The Evansville Daily Journal from Evansville, Indiana on April 21, 1863 · 2
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The Evansville Daily Journal from Evansville, Indiana · 2

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Evansville, Indiana
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Tuesday, April 21, 1863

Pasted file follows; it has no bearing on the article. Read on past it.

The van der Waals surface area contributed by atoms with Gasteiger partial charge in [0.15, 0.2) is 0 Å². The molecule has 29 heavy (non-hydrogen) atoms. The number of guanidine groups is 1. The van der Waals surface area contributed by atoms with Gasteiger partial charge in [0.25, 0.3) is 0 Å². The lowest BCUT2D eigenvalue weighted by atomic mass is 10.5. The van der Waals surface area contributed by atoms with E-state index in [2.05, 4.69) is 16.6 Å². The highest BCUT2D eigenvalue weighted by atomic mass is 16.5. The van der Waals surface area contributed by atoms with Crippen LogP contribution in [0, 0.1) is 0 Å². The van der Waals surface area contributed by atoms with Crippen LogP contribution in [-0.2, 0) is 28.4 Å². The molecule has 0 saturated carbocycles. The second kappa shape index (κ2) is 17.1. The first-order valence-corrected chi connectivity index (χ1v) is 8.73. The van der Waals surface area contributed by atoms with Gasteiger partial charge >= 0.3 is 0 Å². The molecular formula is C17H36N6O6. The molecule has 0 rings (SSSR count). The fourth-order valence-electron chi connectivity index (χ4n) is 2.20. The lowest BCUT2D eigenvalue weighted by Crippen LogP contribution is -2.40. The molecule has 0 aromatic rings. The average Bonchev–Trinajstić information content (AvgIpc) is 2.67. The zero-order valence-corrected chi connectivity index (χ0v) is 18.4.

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1 TCESPAT MOfcKlKG- ,.APEIL"2J ? M. THAYER, Editor. J. 31. IILVKRTHOR5, Associate. " -'Li -a--or. - I More Mounted, Troops. : I . n,e ' necessity' for a large increase of mounted men in the department of Gen-f .Rosecrans is becoming mere and more Vi apparent every day. Indeed the entire success of the present summer campaign jEflnaj binge upon the want or supply of a few regiments of well mounted infantry. The rebels have taught us a lesson in this particular that we seem extremely i Mow to learn. Morgan, Forest and TS? JWoodward, with'a few battalions of men, armed with shot guna and revolvers, but mounted on good horses, kept General H Buell's grand army continually on the s -? move to prevent being separated alto-j gether from its rations, and finally forced it to make an ignominious retreat through Tennessee and .Kentucky. A few good regiments of mounted troops with the Federal army then, might have prevented the humiliating campaign of last sum- r ' nier, when the whole North was in a , . fever of apprehension for the safety of Cincinnati and Louisville. Gen. Rosecrans recognized the great deficiency of the Army of the Cumberland, on first taking command of it, and kt Jias done his best to remedy the evil His efforts, however, do not seem properly seconded at the War Department He has organized a few regiments of mount-Jt ed riflemen, and the rebels have already H felt the effect of his labors in this direction. The 17th Indiana, Col. Wilder, with patriotic zeal, voted to- arm themselves at their own expense with the Henry . rifle, the most costly but effective weapon made. Morzan and Woodward have ceased to be the terrors they were last su m- mer, sine the 17th and one or two other ' regiments have" been pat on their track. Morgan himself has been circumvented and defeated in every engagement, and ' some of his greatest admirers are ungal-Jant enough to charge his poor success of late upon his marriage ill-naturedly insisting that he hasn't' won a victory .f since that event. But the rebel leaders more clearly comprehend the causes of Morgan's defeats, and are preparing to overcome .them.. Hence, instead of , a few battal- ions of mounted men under Morgan and -Forrest, we now hear of two whole divi-' " sions under Van Dorn and Wheeler one resting on Gen. Rosecrans' right flank, endangering bis communications snouiaj. jtojAtemvl an aavancm Tq PrSSS&FWifest' designs of the rebels Gen. Rosecran3 is comparatively C powerless, because he has nothing like a . sufficient force of mounted men to cope with the forces under Van Dorn and Wheeler. Hence, he is either compelled not to move at all, or with such care as to give theebels plenty of time to get out.of his Jway. " r- ,f It has long been apparent to all who have examined into the matter, that the great strength of the rebels is found in "the fact-that they operate on interior . lines of railroads, by means of which they can mass large bodies of their troops at any threatened point within a short space of time. Thus, their reinforcements are passing over the lines of railroads incessantly; When the Army of the Potomac is buried in mud, the rebel army opposing it is at once scattered, and sent to reinforce Yicksburg, Charleston, and Bragg. When there is danger of Hooker's taking the offensive, back-these reinforcements hasten to Vir-gnia sliow, can any one tell why these lines of rebels railroad are never disturb" ed, while our own are being rendered useless continually? It: is not because we have no officers and men of dash and pluck. The raid of Gen. Carter into East t Tennessee, shows that we have the men and what they might accomplish, if an .opportunity was afforded them. What cavalry we have, has been cut up in small i squads and made to dance escort attendance upon some witless Brigadier, whom Congress has " made such by wilfuliy thwarting the dsigns of nature. The First Indiana cavalry, as gallant a body 'of men as ever mounted horses, are kept in inglorious confinement at Helena, without s ehance to win honor for' themselves and success for their Government, when their services are so badly ueeded elsewhere Many of our officers appear I to have no idea of the use of cavalry beyond that of picket duty, and refuse to learn, though the lessons given them by the rebels, have been many and pointed. What we most need now, i the immediate organization of more mounted regiments, placed nnder the command of a leader of approved courage and common tense, and with a roving commission to d.V the rebels all the damage possible. Bauiseau is as good a man as we want aud if the President will give him such a command as we have designated, w will venture the prediction" that for the remainder of the yaar, the rebels will have to devote more time to repairing their own "railroads, and consequently have lee in' which to-destroy ours. Dry Goods. We notice in the Ci-citmati Commercial that the prices of Dry 3oods in New York have aiiv-anced 7 to 10 per cent '.'-. ?. - We learn from private advices that at last week's1 auction sales of Dry Goods m New York, prices ranged 10 per cent higher than the "week previous. ' Mo3t of fhe lots of Dry Good's held ty speculators hate been closed out at anc" tion, and.it is thought the market will be more steady in the future, with an upward tendency. It is evident from the prices of raw materials, cotton and wool, that manufacturers can not pro duce fabrics at present prices. The Government is already in the market for a heavy amount of eight-ounce cotton ducks for tents, which can not be supplied, and are substituting foreign linen duck instead of cotton. There is not a yard of heavy sheetings making in the country, which, together with a prospect, at no distant dav, for a call for more troops, thereby making another heavy Government demand for cotton and woolen fabrics, will cause another advance in the market 1 ' Our jobbers did a fair trade last week, though prices were much depressed, owing partly to the decline in the Eastern markets of the wjek previous, and over-anxiety to make sales, owing to the blockade of the two weeks previous. The Louisville Journal regards the publication of the official correspon dence of Lord Lyons by the British Gov. ernment as a clear mark of unfriendliness to our country. The Journal wants to know " who ever before heard of an Ambassador, repeating to his Govern ment in an official form, the gossip of private individuals as .expressing the sentiments of any responsible portion of a Government, and those individuals un known, undesignated and met casually?" It concludes that the whole purpose of publication " is to increase the bitterness of party contention in the North and render impassable the present barriers between the North and South, that Eng land may make money out of our strifes and recover that supremacy over the ocean she once so proudly boasted." But for all these things,'she shall be brought into judgment " """" Military Arrest. Wm. E. George went into Mitchell's Exchange, on Water street yesterday, and while standing at the bar waiting for a drink, halloed " hurrah for Jeff. Davis." Mitchell, the proprietor of the saloon, who has a son in the First Indiana Cavalry, immediate ly ordered him out, and upon his refusal to go, seized him by the collar and led him out He made complaint before Justice Stinson, who fined Mitchell, in cludine- cost, three rlJl-j - The Captain, of the Provost Guard, at the conclusion of the trial, arrested George, but as no one seemed to have 1 jurisdiction in th released i srSvko OF QooD oa EVIL Qmek. Sat urday night, about half-past 10 o'clock a large bird of the Loon species, called by some the great Northern Diver, in a headlong flight dashed against a front window of the Telegraph office, facing the river, breaking in five panes of tweuty inch glass, and brought up inside the office. An operator had been in his seat thirty minutes before, and had just turned off the gas and closed the office. . Sunday morning, Mr. Robinson came into the office and found the table and operator's, chair filled with broken glass, and the wild fowl in the middle of the room, taking a survey of the premises. lie was a fine looking bird, of glossy white and black plumage, and about the size of a wild goose. He was visited by hundreds of the curious during the day, and in the evening put in the river. He did not make an effort to fly, but struck off down the rivet witk a speed and with a very similar motion to a propeller. SSF Arrangements are being made at Louisville to send all the sick soldiers in the hospitals of that city, whose prospects of recovery are not good, to the hospitals in their respective States. This is in accordance with an order of the Surgeon General. The various State hospitals ought to be prepared to receive them. fiSf The Courier will be the only packet for Cairo and way points to-day. She leaves promptly at her advertised time, 2 o'clock P. M., so have your freight down in time. fA correspondent, who was an eye-witness of the attack on the cars at Antioch, 6ays that " the rebels robbed the passengers of their money, watches, hats, boots, blankets, coats, penknives, and everything of value. They also at- . tn dflrrv nflF KfimP VOfflPtl tflft t ICUiLllCU vwt.j were on the train, but finding them ugly lurrate, let them go. The chief in command attempted to shoot a boy about twelve vears of a"e, the ball passing through hts bat; he tnen pictceu mm up aud pitched him out of the cars, bruising r. "... . . i ij i ji li. hm o badly that he could hardly walk- When they, had robbed everybody they could find, they fired the cars and departed in great haste, taking with them thirty-eight Confederate prisoners who were being brought to this place under guard. In the .fray they shot two of their own men who were prisoners ou the train, and left them to burn, and one of them refused to help one of our 'men j f jgg-Thanks, to Capt P. G. O'RiW to pull the poor wretches out of the tire, f Na8hville papers of Sunday arid Lou-and before assistance came to get Uem , - - r , i - out, the flesh was burned off so that the ( papers of yesterday. , . bones were visible. They were the most i 7 r s horrible sight that I ever beheld. I hope j Green Arrtcs at Auction. -Will be this matter will be investigated, ana re 52s; -iS Union. list of Appointments Of the North Indiana Conference of tne Jf. J vnurcn, tela at h aoasn, Indiana, April 9th to IZth, 1863. v . t Indianapolis District. H. N. Barnes, P. E. Indianapolis: Roberts Chapel and ' North Street J. V. R. Miller and G, C Betts. . Indianapolis Circuit E. Rammel. Carniel J. S. McCarty. Fishersburg G. W. Bowers. Perkinville F. A. Fish. Anderson Station A. Marine. ' " ' Circuit M. A. 'league. Pendletoh-C. Martindale. Fortville Wm. Anderson. Cartleton R. D. Speliroan. Greenfield J. C. White. Quincy M. E. Hansley. A. Eddy, Chaplain, United States Hos pital, Indianapolis. richmoxd district. W. H. Goode, P. E. Richmond: Pearl Street C. N.Sims. " Union Chapel A S. Kinnan. Williamsburg D. F. Straight Centerville W. J. Vigus. Cambridge City and Dublin F A Sale. Newcastle M. Mahin. Middleton W. E. McCarty. Windsor Benjamin Smith. Farmland 0. P. Poyden. Hagerstown J. H. McMahon. White Water A! V. GorrelL Safetv Layton, Chaplain, 17tb. Regi ment L V.' , . sicxcie district. 0. V. Lemon, P. E. Muncie Station G. C. Beeks. " Circuit J. H. Payton. Marion T. Stabler. Selma J. F. Pearce. Winchester S. H. Rhodes. Union City R. H. Sparks. Portland To be supplied. Deerfield H. Edmonson. Albany A. G. McCarter, J. A. Mar tindale. s . Indiana Items. A'darinjr highway robbery was com mitted in Lafayette about two o'clock on Monday morning. A gentleman while proceeding to take the train for the North was suddenly attacked by three men, who were concealed in thebpencer Hall stairway on the East side of the square. He was felled to the ground by a blow upon his head, but retaining his senses awoke by his cries for help, Mr. McMurtry, who occupies a room near by. J.nat gentler-man appearing upon the scene, the robbers decamped, securing the stranger's carpet bapr, which, however, contained nothing of value. Lafayette is said to be infested with a gang of pickpockets, burglars, robbers and thieves generally. The Lafayette Courier gives the par- ticulars of a shocking accident that occurred at the crossing of the Wabash Valley road, in that city on Tuesday, resulting in the death of a young German youth named Adam Shick, son of Peter Shick. The deceased was returning from school in company with a number of children of the neighborhood, and came up to the crossing just as the East bound freight was passing. Young Shick ran forward playfully, with the evident design of catching a short ride, when, missing his hold upon the car, he was thrown forward on the track and the wneeis t.: -:0t . J leg, crushing both to a jelly. The unfortunate youth was carried to the residence of his parents, where he died within a ew Hour a. 7 Two men named Pitcher and Loback broke into the house of a man named Boon, residing at . Sullivan, Ind., and after assaulting Boon, outraged his daughter. They were arrested and committed to jail in default of $1,000 bonds for their appearance for trial at the Circuit Court -,. .-. t The New Albany Ledger says: Colonel Dunham addressed an immense concourse of the citizens of Lawrence county at : Bedford, on Saturday last We have heard CoL D.'s speech spoken of as one of the most eloquent and convincing arguments ever delivered in that town. . It was received in a most enthusiastic manner by the people, and will be productive of much good. : The Lafayette Covrier says Z. C. Sleeper of that city has of late years devoted considerable attention to the cultivation of peanuts, and with good success. He has demonstrated by practical experiment that the soil and climate of the Wabash Valley are well adapted to their cultivation, and that an average crop will net from $50 to $100 per'acrt. We observe that the culture of the peanut is attracting general attention. A correspondent of the Wisconsin Farmer gives the following as his method of growing peanuts: ."Plant the peanut in a bot-bed, or box in the house, about the first of April, where they will germinate and get a good start for early transplanting. in your field or garden, then cultivate like the tomato or potato. The soil should be sandy,, as you can get a quicker growth, lor they need a long season' to ripen." .. . Peanut growing has become a very extensive and profitable branch of California farming, the soil and climate of that State being specially adapted to it. Southern- Kentucky. The rebel force which menaced Columbia, Adair county, the fore part of the week, was increased to ten or twelve hundred on Thursday, so that the two or three companies of Union cavalry were compelled to. fall back.' Gen. Manson ordered np reinforcements, but they were not within supporting distance on Thursday night, when there were trequent and suarp 1 . ; skirmishes as our friends retired in order toward Lebanon. We have reports also of large additions of Confederates at : Burks ville, but nothing definite as to numbers or results. Memphis Bulletin. 0 - - , '" We conclude, from a paragraph in Saturday's Louisville Bulletin, that the tobacco manufactories in that city have suspended. The Bulletin says it will throw over three thousand operatives out of employment , ; ; . , , auct:0 bv Nelson, at the corner of m. and rra 1 at i o clocK, bi Darreis 01 green appies. The Next Congress. - Speaking of the political complexion-of thenext! Congress, the Indianapolis Journal says: Loyal men have cause for rejoicing in tne tact that not all the delays and discouragements resulting from the mismanagement of the war have shaken the determination of the free peo ple of the North to maintain the integrity and unity of the nation. If the weak and timid have hesitated in the midst of temporary defeats and discouragements, or have been misled by the slanders and detractions of vile partisans, the heart of the masses has been, and will remain, true to the Government of our fathers. The people have again spoken at the Spring elections in a voice more em phatic than ever before, not in the wild gush of enthusiasm, but calmly and de liberately, alter an experience ot two years of costly and bloody war, and after tnev nave suttered ueleat and numiha- millions more of money will be required; under these circumstances the freemen of the North have again pronounced their unshaken purpose to stand by the Government of Washington and to suppress this most wicked rebellion against free institutions in behalf of slavery. . Never before were the freemen of tbe loyal States more of one mind in their purpose to sustain the Government, at whatever cost of bkod and treasure, than they are to-day. Under the most unfavorable circumstances, the elections for the next Congress have in most of the States been held, and we are now able to ascertain its political complexion. So far as the members have been elected, they stand Union 85, Butternut 73; or if we add Rollins of Missouri (Conservative), 74. Thus we eee there is a majority of twelve for the Administration which is yet to be increased by elections which are yet to take place in the following States: Vermont 3; California 3; West Virginia 3; Missouri (vacancv) 1; total, 10. Elections are still to take place in Kentucky and Maryland, but they cannot overcome the majority of the friends of the Administration, and it is to be hoped they will still increase it Let loyal men everywhere take courage. The object for which we strive is worth every sacrifice we can make. To secure the liberties which armed treason is seeking to destroy, cost our fathers seven years of privation' and hardship, compared to which those we have suffer ed are as nothing. . We have much cause for hope. Of the ultimate result there can be no doubt Success would have crowned our efforts before this, had it not been for the hesitation and mismanagement which have characterised the administration of civil affairs. But two years of mismanagement and delays and reverses have neither altered the purposes nor oppressed the spirit of freemen. Though victory has not always crowned our arms, prosperity still attends us. We are to-day stronger and abler to carry on the war than when it was begun. We are masters of more than one-fifth of the territory over which the rebellion claims sway. The experience of the past has not been without r 41 w Kapn cured of nm tenderness to Elavery, of which the rebellion was born, and from which it draws its life blood. The Government has directed the fatal blow at the chief cause of our ills. . Weak and half loyal Generals have been removed, and earnest men have come upon the stage. Amidst the severest trials in the darkest hour of the war, the people have remained firm and unshaken in their loyalty. All these things give us assurance of success if we are true to ourselves, to the memories of our fathers and to the hopes of mankind. Bread Riots in North Carolina. The Raleigh (N .,.C.) Standard, of March 25th gives an account of a bread riot that had just taken place near that city. A company of women, most of them soldiers' wives, went to the store of Wm. Welch, at High Point, rolled out several barrels of molasses, and divided it The Standard remarks on this occurrence: "Welch is a great war man, and favors general impressment of supplies by the army. How does he like the principle of impressment as applied in his case? " The same paper gives particulars of other riots, and referring to them editorially exclaims: li Bread riots have commenced, and where they will end God only knows." A letter is copied by the Standard from another North Carolina . paper, giving an account of another riot ous outbreak 01 the womeu ot Salisbury, in that State, a place with which some of our soldiers have become acquainted. The letter is dated March 19, and says: There was a mob' raised here yesterday, consisting mostly of soldiers' wives, and led on by hunger, I suppose, and hatred against speculators. They armed themselves with hatchets and congregated at the depot for the purpose of breaking in if necessary, and getting some flour stowed away by some speculator. The agent refused them admittance, but finally agreed to let three of the women in, and said if any more got in they would have to walk over bim. At this a large, stalwart womau made at him with a hatchet. He backed, and they rolled oat ten barrels of flour, owned by a man in Charlotte, and had it hauled up. Subsequently they appropriated several bags of salt belonging to private parties. They also marched to the store of one Mr. Brown, a speculator in flour, and demanded to be let in; but the door was closed, and they went to work in good earnest to break it down. Mr. Brown, to satisfy them, told them he would give them ten barrels if they would leave and let him alone. They finally agreed to it, and sent for a dray" to haul it to the market house, for the purpose of making an equal division of it Next in order they visited Dr. J. H. Enniss, who had bought some flour for his own use. He asked them in and ' gave them three barrels. ; Next they said they must have some molasses, and straightway they proceeded to Sprague & Bros., and made their demand known. I when Sprague Si Bros, gave them all the molasses they had, which was a little over half a barrel. The mob then repaired to market house, when it being too late to make out the shares of the impressment, tliey moved it to W. M. Baker where they are now dividing the epoils among themselves. tion and have sacrificed thousands of ( 21st inst, and postpone it until Thursday-lives and spent a thousand millions of j h 23d . t t 9 0.cock jj wben. dollars, and when it is not improbable! ' ' thousands more of lives and a thousand 1 Wl11 offer to the Pnbhc the gest stock I I HOME INTERESTS. .. Vanderburgh tlreys. The members of this company are notified to meet this Tuesday eveaing, armed and equipped, at the Mozart Hall for drill and other business. By order of Cirr. Bisch. A fresh supply of fine elastic,. cassimere Spring Suits, has just been received at Lyon's, who has also a large stock of Boys' Clothing and furnwhing goods. . ' Notice to the Public. On account-of a new and very large arrival of Dry Goods, Ready Made Clothing, ic, &c I have to recall the sale for Tuesday the- of Dry Goods I have ever had in this house. On Friday, the 24th inst, ready made Clothing, Men's, Youth's and Boys' the largest and finest assortment ver offered to the public. On Saturday the 25th inst, a continuation and entire disposal of all the Dry Good3 in the house. All to be sold as above at Auction, to the highers bidders on the days aforesaid, commencing daily at 9J o'clock A. M. The attention of the public at large is called to these sales as the opportunity that now affords itself may never be repeated. J. J. COHN, Auctioner. N. B. Goods open for inspection from this morning at 9 o'clock till commencement of the sales. A large and well assorted stock or Parasols is hourly expected to 11 up- the catalogue. J. J. C. Port Office Scmmer Arraxgemext. By the new Evansville and Crawfords-ville Railroad time-table, which goes into effect April 20th, 1863, the Mail train leaves here at 8:50 A. M. and arrives at 5:54 p. m. - - The Post Office will open at 7 a. x. and close at 8 p. m. The deliveries will be closed during the making up and distribution of the Railroad mail. Letters for Indianapolis, Louisville, Cincinnati, St Louis, and Cairo, and for points supplied through those distributing offices; also for New York, Philadelphia, Pittsburgh, Boston, Baltimore, Washington City, Cleveland, Chicago,, Toledo, Detroit and Buffalo; and for Princeton, Vincennes, Terre Haute, and Rockville, and other E. and C. R. R. way offices will be mailed up to 7 a. m. Letters for all other places must be in. by 7 a. M. ; and letters for the Rockport Land mail (through Boonville) must be in by 8 o'clock the night previous to tho leaving of the maiL Registered letters must also be in by-8 o'clock the night before mailing. All printed matter is stamped aw3 bagjed the night previous to mailing, by 8 o'clock. None can be mailed in tie; morning. .The contract time for th Ritrcr" Land Mail to leave the office is 6 a. x, on Monday, Wednesday, and Friday mornings. Arrives on luesdays, ibacs-days and Saturdays, by 8 p. M. The Land Mail to Mount Vernon mas-daily, except Sundays. Contract timo of leaving, 7 a. m., arriving by 3 r. M. No mail is sent to Mt Vernon from be re by river, except in special cases. The mail goes to New Harmony direct on Mondays and Fridays, at 7J a. it, and returns on Tuesdays and Saturdays, by 4 p. m. New Harmony, Stewartaville, Poseyville, Cynthiana and Owensville matter goes via Princeton on Tuesdays, Thursdays and Saturdays, returning Mondays, Wednesdays and Fridaya New Harmony matter can go rta Mt Vernon on Saturday mornings. Up River Mail. Contract time of arrival, by 2 p. u., on Sundays, Tuesdays, Thursdays, and Saturdays; of departure, 6 p. ji. on Mondays, Tut s lava, Thursdays, and Saturdays. (Leaves on Mondays at noon, by consent) Down River Mail. Contract time of arrival, by 12 o'clock ou Monday, Wednesday, Thursday, and Saturday nights; of departure, at 2 p. m., on Mondays, Tuesdays, Thursdays, and Saturday?. The Green River direct Mail is suspended. All Green River matter (except Spottsyille, which goes via Henderson) goes and comes by way of Owens-boro. ' The direct Petersburgh Mail arrives Thursday night or Friday morning according to the condition of the roads, and leaves at 10 a. m., on Fridays. Matter for Petersburgh goes by Railroad. The direct Cynthiana Mail leaves Thursday mornings at 5 o'clock and arrives by 8 o'clock the same evening. Matter for Kasson (Fares's) goes and comes three times a week. Cynthiana matter goes and comes altogether by Railroad, three times a week. The Hickory Branch mail comes in Saturdays by 11 A. m., aud goes out at 12 the same day. The Post-office will open on Sundays at 2 and close at 3 p. 3. The Post-office clock is regulated by Railroad time. Evansville, Ind., April 20, 1863. wltdtf. WILLIAM REAVIS, Attorney at Law and I. S. Claim Agent, Is authorized by the Government to procure Pensions, Bounty Money, Back Pay, Bounty Land, Claims for Horses and other Property destroyed while in the service of the Government, and all claims, of whatever kind or nature, against the United States. Bounty for Discharged Soldiers! , By an amendment to the Bounty Law, passed at the last session of Congress, "All soldiers or other persons who have been or shall hereafter be discharged within two years from the date of their eulistmeut, by reason of wounds receiv-in battle, shall receive the same Bounty as though they served two years." Office 95 Main street, over Keller's Gun Store, opposite the Court House, Evansville, Ind. Correspondents must enclose stamps. BcS" Good references given, if required. m23 Xotice to the Public. I would respectfully inform the ladies aud gentlemen of this city, that I will sell on next Tuesday, 21st April, 1S63, at auction, to the highest bidder, the balance : of that large stock of Dry Goods, consist- iing in part of Laws, Delains, Muslins, bleached and unbleached .Domestics, Jac-onetts, Bereges, Calicoes, Dusters, Man tillas, Parasols, Towels, Napkins, Bedspreads, eta, etc. At the same time 1 will dispose of a new and splendid assortment of gent's and boy's ready made clotbing, consisting of 200 gent's coats, 300 do pants. 150 boy's coats, 150 do pants, children's and youth's suits complete; Casimeres Doeskins and Velvets, all to be sold as above. J. J. Cohs, Auctioneer. u. s. 1863. PEXSI0X AGE.VCT. Bounties, Tension and Back Pay. JOHN TENNIS is authorized by Government to procure invalid pensions pensions and bounty certificates for deceased soldiers' widows or legal heirs Collects resigned officers' pay accounts, discharged soldiers' pay accounts and other Government vouchers. Soldiers discharged by reason of wounds, can get $100 bounty by applying through this Ageney. Letters of inquiry, with stamp, always answered. Address John Tennis, Pension Agent Office, PostofSce building First street Evansville. jan. 26-ly. I. S. CLAIM AUEM'Y. Bounties, Pensions, and Arrears of l'aj. BEN STINSON is authorized by the United States Government (and has been furnished with all the necessary forms and instructions) to procure bounties, pensions and back pay for widows and orphans; pensions, bounty and back pay for officers in the Army and Navy, Seamen, Marines, Engineers, Firemen, and Coal Heavers employed in the service of the United States; collect accounts of Contractors, Sutlers, and claims against the Government for damages done real estate and other property by the Army and Navy. . Correspondents desiring answers must enclose stamps. Office Third street second door from Main, Evansville, lad ,mhll , . ' BEN STINSON. tSr Persons wishing to secure the most comfortable and durable set of artificial teeth for the least . money should not fail to call and examine the India-rubber, as it is taking precedence of all other materials by those who have tried them. Dr. Fleager is as yet the only legally authorized agent for the work in this section. Rooms next door to Bittrolff 's, Main Street Soldiers' (Ulm Agency. McBride & Whittlesey are still procuring back -pay for discharged soldiers. Pensions and Bounties for soldiers and widows under the acts of Congress of 11 una lSJOU. Allen terqig are low. Give them a call. Their office is on Ihird street, below the Crescent City nail. tebli-tj COAL OIL. 50 barrels No. 1 Coal Oil, warranted noiirexplosive, which we are offering to the trade at 40 cents per gallon by the oarret seller & u hite, Wholesale Druggists, ap3 tf Evansville, Ind. ItAlLItOAD RECEIPTS. ETAN8VILLE, Ind.. April 20. 27 empty boxes, 8 E Gilbert ; 3 bbli floor, J H Miller; 1 bdl aw, 1 Morgan; 1 box orgau, Iter J II hirtlr; 3 bu hardware, lt bdls treep, C JBabcock ; fti bale hay, W W Crawford ; 504 liagi vuiu, uiauuw a rHwiora ; z car loauis euro, J uiuya ; uru on, Jveller W hlte ; 3 bxs groceries, juiumiit; i dox ornga, Warren & Ouyugtou : 1 box hardware, Orr, liullzull A bale dry gils. J f By rues ; 48 kegs drugs, f Vierling ; 1 box dry euvu, Ae-.-u a. j-reuD; l txix nucy goods, K ; t Pgs dry goods, Schapiier it Bussing ; it bxa houee. butd goods, G Diiliaun ; S car springs, i. u Ji K o hall lirls molasses, Presiou bios ; 10 barrels apples, Craiie, jJrowii Co; 2 ixs goods, Shank liu A bily ; 4 cases boots and shoes, Minor A D bales rope. J U Veunenian ; 4 bales bay, W M Amman ; 1 box rags, I bag leathers, 31 Cunning uaiu. A. K. SHRADES. Ar-nt FOR HENDERSON. the regular evansville am hes- JfcliSON rALKtf GAZELLE, WILL LEAVE FOB HE'KERiON 1 gtysfcttjevery day at 3 o'clock r. u. BSBB fur UVlKUl passage . apply on board. apl-lw PICTURE GALLERY. PICTURES! E. G. S AI I T H'S SEW Photograph Gallery, (At bis old stand, over Kellrs Gun Store, opposite tne court House,) 951-2 MAIN STREET ' EVANSVILLE RJTJfo connection with any other Gallerr in the k in. tiro unit-nees at me cneapest rates. Mr. Smith's reputation as au experienced Artist !.-:. ..I 1 :i . - i . needs no comment. Uie bim a call. roZl FOUND. A PACKAGE. CONTAMKG A LAKGE amount of Money. The owner can obtain the same by calling on the undersigned, paying charges and proving owuersuip. - .. . F. FE-iDRICH, P'2l-2t Ko. 27MaiuSireet. FOR SALE. Valuable Eeal Estate for Sale... , GOOD BRICK DWELLING, IX A VEET V. deeirabl location, on rirat kt the Episcopal Chnrch. Also, several fine Acre T.ota and City limits Some central City Lots also Titles warranted. Enquire of JOHN INGLE Jr ap2l-3w t;r. Main aud F.rst S;reou' Lots for Sale. Three cheap Residence Lots, in a pleasant sart of the City. " A ui"6"i may oc naa ii inquiry D9 made soon of ASA IGLEHEAET. mats CIGARS & TOBACCO. F. FEHDRICH & BROS., H Jki Miif' Wm ATCFACTTftriS OT T B iL C J "YyE ARE NOW THE HOST EXTENSIVE Manufacturers, in oar lin, is the State. f offer the following Tobacco and Cfgara, of oar own miumfactnse, for sale: 2K) Boxes ef Fine Lamp per pound. 2"' Boxes of lt Lamp per pound 2i) Box--s Frank's Orange Lump ! lb Ji.Kl Rose Bui, in Caddn-s, p-Tpound.... 3IW Box.s Barow's. in Caddies. 3i Caddies PesrH Leaf, per pennd 55 Cts. to Cts. 65 Cti. bO CIS. fO Cts. 'O El Dorado, Light, per poind SI 34-0 Caddit tgl'ancake. Light, t pound 8" Cts. 100 Boxes bun Cured Tobacco lb So Cla. 4. OHO lbs Home fpnn Twist Tobacco; l,WO Barrels Smoking Tobacro ; 50 Hrtlf Birre'e Fine-Cat Chewing Tobacco; Km Merschanm Pipes; 100 Gross Briar and Woo4 Pipe ; 200,000 CIbt Pipes, assorted ; US) Gross Rubber Pipes ; lO.Ooe assorted Piie Stems; 25,00) Conha Cigars ; 24,0 0 Henry City Cigars, first's ; 2i,OoO Henry Clay Clears, Second's; 2",ik) La NapoNon Cipars; , M.nm El Brutas Cigars ; 20U.IKM Half Smiih Cigars; 200 OHO 8egnreet ; 220 000 I. ,-alTadira Cigars ; . 40,080 Packs Smoking Toha"o; 50 Drums TurkisI Smoklnu Tohareo; 1,0i0 Barrels Kiunb aaick Smoking Tobacco; 50 Drums Shangbie; 2. 0o0 Pounds Mackaboy Snuff; 2,000 French Snuff. Merchants and Store-Keepers, look to your interest ; examine out Urge stock. Main Street, Sales Room. Factory, Cer. Locust & Water Sts. We mannfactare all the ahoTe goods, and will setl 30 per cent, cheaper than ny Hone in onr State. We would call the attention of Mercl ants ho deal iu onr line, to bny from the manufacturers, where they can eare 30 iter cent. T. FESDRICH BROS., p2l Evansville, Indiana. CLOCKS & JEWELRY. a 2 sask JI "- fa wsssa Hf 05 ft 2, ifh aaaas . . . saw 2c P 05 ' aav J tag Na-J Nsl 2k C5 5SlW S3 " 05 kssl mt e" ft 05 P ft s or p ha S ft1 c aa ft rCO IT! 0 -3 05 w 39 asat saw 2 aJ. - P Oe-P-2 o-S ft ft FB4 .2 H W i" a 5 05 gft Saw TBI 1 P' 2. jsl v ft -M ft M ? p p 7 1 fi ft P Z 35' 9 ft s S ? ft cr? p . ft ft INrELLIGUCE OFFICE. THE TSDEESIGXED HAS OPENED AS Intelligence Office on Third Street, fonrdoora west of the Washington Hotel, where he will giv strict and prompt attention to all business in that Mne. JOHJi WATSU.S. Zeitnng copy ap!5 Bleached and Brown Shirtina. WB HAVE AGAIN BECEITED SOMCOT t those reliable brands of bleached and tin- bleat-bed blurting, and will sell them cheap B.M3 No. Main Street." lilar Corn. - - Oflfs BUSHELS EAR COBN : S tons Bran, la store ana loraaie ry febH VICKERY BROS.. No. 2 Main Bt. NEW CKOP for aaia try N. O. SCGAR 100 hhds prima S. E. GILCEKT A CO.. fro. 4 ircMora Jrtrset. Biars